One of the busiest areas of Chinatown, the most densely populated neighborhood west of New York City, has for decades been a frequent bottleneck, created as motorists exiting the Broadway Tunnel cross into the mixed-use corridor where residents of all ages access businesses, institutions, an elementary school and their homes on foot.
Given that dynamic, Broadway street from the tunnel to Columbus Avenue over the years has seen multiple traffic-related injuries and even a fatality. Chinatown community members since the early 1990s have called for traffic calming on the major east-west arterial, and the final phase encompassing those three blocks -- where the problem is most severe -- is within sight.
The Department of Public Works is in the process of completing construction documents on phase four of the Broadway Streetscape Improvement Project, which entails a different median configuration on the block between the tunnel and Powell Street, more trees and a widened sidewalk with a focus on Jean Parker Elementary School. Other features include constructing bulbouts at intersections, adding special paving on the crosswalks to improve visibility, installing bus bulbs and bike sharrows.
"This to us is the most important because it's where the heart of Chinatown is," said Cathie Lam, a senior community organizer with the Chinatown Community Development Center, which partnered with the Planning Department to engage residents and business owners on the project.
The road work, which could go into construction next fall and be completed within a year, follows similar work on earlier phases on Broadway. They included the two blocks between Montgomery and Battery streets completed in 2005, the block between Kearny Street and Grant finished in 2008 and the block between Kearny and Montgomery wrapped up late last year.
Despite the impending improvements, community members are worried about the double left turn from Van Ness Avenue onto Broadway that was approved as part of the Van Ness bus rapid transit system late last year.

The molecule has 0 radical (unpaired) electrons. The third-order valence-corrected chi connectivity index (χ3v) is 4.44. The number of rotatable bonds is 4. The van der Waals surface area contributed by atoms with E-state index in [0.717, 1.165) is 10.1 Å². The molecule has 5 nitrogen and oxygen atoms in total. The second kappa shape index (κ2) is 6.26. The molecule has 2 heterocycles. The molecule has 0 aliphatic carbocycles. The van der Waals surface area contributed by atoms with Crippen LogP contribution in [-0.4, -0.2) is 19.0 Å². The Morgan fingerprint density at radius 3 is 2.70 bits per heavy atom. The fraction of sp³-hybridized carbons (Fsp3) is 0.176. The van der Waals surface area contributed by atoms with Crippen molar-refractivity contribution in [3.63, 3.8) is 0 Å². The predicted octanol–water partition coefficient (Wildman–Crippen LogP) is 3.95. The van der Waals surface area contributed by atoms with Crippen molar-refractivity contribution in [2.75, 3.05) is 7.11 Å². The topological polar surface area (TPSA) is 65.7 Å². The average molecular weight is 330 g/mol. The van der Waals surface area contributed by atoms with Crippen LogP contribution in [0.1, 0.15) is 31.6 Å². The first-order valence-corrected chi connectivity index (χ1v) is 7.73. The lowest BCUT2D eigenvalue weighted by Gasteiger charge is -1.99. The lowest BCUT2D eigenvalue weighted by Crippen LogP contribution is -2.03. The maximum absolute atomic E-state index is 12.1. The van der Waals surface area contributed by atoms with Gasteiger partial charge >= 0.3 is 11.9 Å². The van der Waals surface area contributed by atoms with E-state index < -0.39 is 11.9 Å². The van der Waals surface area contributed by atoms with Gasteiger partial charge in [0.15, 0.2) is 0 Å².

"It was approved with the promise that we would be able to do a pilot for it before the BRT was actually built," said Cindy Wu, the development center's community planning manager and Planning Commission president.
"But unfortunately what the County Transportation Authority didn't understand was that there would have to be an environmental impact report, so we're looking for a way to fund that."
Several attendees at an open house on the project Thursday welcomed the traffic-calming measures but wondered why speed humps to slow motorists and a scramble feature allowing pedestrians to cross in all directions at once were not added.
"Some of the more aggressive measures just aren't possible because of what it will do to traffic," explained Nick Carr, a senior planner with the San Francisco Municipal Transportation Agency.
The final project design and three public-art proposals up for consideration are on display at East West Bank on Stockton Street through the end of July. "Given significant pedestrian accidents have happened in recent years," said Supervisor David Chiu, "this will help our city move toward our Vision Zero goal of no pedestrian fatalities in the coming years."